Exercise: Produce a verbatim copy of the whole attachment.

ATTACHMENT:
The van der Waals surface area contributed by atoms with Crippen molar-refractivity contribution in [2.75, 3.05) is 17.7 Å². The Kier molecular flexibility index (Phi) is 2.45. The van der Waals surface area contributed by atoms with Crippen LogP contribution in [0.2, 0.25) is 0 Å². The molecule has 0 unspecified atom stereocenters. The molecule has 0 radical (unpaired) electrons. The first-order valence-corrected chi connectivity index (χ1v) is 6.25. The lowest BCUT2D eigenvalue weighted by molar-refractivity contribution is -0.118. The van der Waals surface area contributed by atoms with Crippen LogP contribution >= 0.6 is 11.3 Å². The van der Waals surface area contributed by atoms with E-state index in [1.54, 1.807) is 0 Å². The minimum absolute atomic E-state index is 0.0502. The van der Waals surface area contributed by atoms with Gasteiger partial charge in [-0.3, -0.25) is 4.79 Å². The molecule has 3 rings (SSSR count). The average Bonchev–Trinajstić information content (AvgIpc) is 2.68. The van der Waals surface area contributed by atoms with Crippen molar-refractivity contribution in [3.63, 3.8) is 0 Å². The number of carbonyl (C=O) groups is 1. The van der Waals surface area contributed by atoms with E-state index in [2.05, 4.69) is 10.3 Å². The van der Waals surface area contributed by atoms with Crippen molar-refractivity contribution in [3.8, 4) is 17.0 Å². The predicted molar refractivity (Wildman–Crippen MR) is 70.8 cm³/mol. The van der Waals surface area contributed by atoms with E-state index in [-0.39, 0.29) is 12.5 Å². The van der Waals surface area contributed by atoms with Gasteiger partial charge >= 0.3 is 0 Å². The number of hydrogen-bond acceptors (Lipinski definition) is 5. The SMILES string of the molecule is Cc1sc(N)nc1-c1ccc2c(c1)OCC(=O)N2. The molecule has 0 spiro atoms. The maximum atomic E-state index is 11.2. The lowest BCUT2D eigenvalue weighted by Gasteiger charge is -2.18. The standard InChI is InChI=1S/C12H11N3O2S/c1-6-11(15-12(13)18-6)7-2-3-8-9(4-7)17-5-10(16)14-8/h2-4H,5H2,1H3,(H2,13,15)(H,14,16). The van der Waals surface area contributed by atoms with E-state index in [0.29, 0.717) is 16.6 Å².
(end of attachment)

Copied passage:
The van der Waals surface area contributed by atoms with Crippen molar-refractivity contribution in [2.75, 3.05) is 17.7 Å². The Kier molecular flexibility index (Phi) is 2.45. The van der Waals surface area contributed by atoms with Crippen LogP contribution in [0.2, 0.25) is 0 Å². The molecule has 0 unspecified atom stereocenters. The molecule has 0 radical (unpaired) electrons. The first-order valence-corrected chi connectivity index (χ1v) is 6.25. The lowest BCUT2D eigenvalue weighted by molar-refractivity contribution is -0.118. The van der Waals surface area contributed by atoms with Crippen LogP contribution >= 0.6 is 11.3 Å². The van der Waals surface area contributed by atoms with E-state index in [1.54, 1.807) is 0 Å². The minimum absolute atomic E-state index is 0.0502. The van der Waals surface area contributed by atoms with Gasteiger partial charge in [-0.3, -0.25) is 4.79 Å². The molecule has 3 rings (SSSR count). The average Bonchev–Trinajstić information content (AvgIpc) is 2.68. The van der Waals surface area contributed by atoms with Crippen molar-refractivity contribution in [3.63, 3.8) is 0 Å². The number of carbonyl (C=O) groups is 1. The van der Waals surface area contributed by atoms with E-state index in [2.05, 4.69) is 10.3 Å². The van der Waals surface area contributed by atoms with Crippen molar-refractivity contribution in [3.8, 4) is 17.0 Å². The predicted molar refractivity (Wildman–Crippen MR) is 70.8 cm³/mol. The van der Waals surface area contributed by atoms with E-state index in [-0.39, 0.29) is 12.5 Å². The van der Waals surface area contributed by atoms with Gasteiger partial charge >= 0.3 is 0 Å². The number of hydrogen-bond acceptors (Lipinski definition) is 5. The SMILES string of the molecule is Cc1sc(N)nc1-c1ccc2c(c1)OCC(=O)N2. The molecule has 0 spiro atoms. The maximum atomic E-state index is 11.2. The lowest BCUT2D eigenvalue weighted by Gasteiger charge is -2.18. The standard InChI is InChI=1S/C12H11N3O2S/c1-6-11(15-12(13)18-6)7-2-3-8-9(4-7)17-5-10(16)14-8/h2-4H,5H2,1H3,(H2,13,15)(H,14,16). The van der Waals surface area contributed by atoms with E-state index in [0.29, 0.717) is 16.6 Å².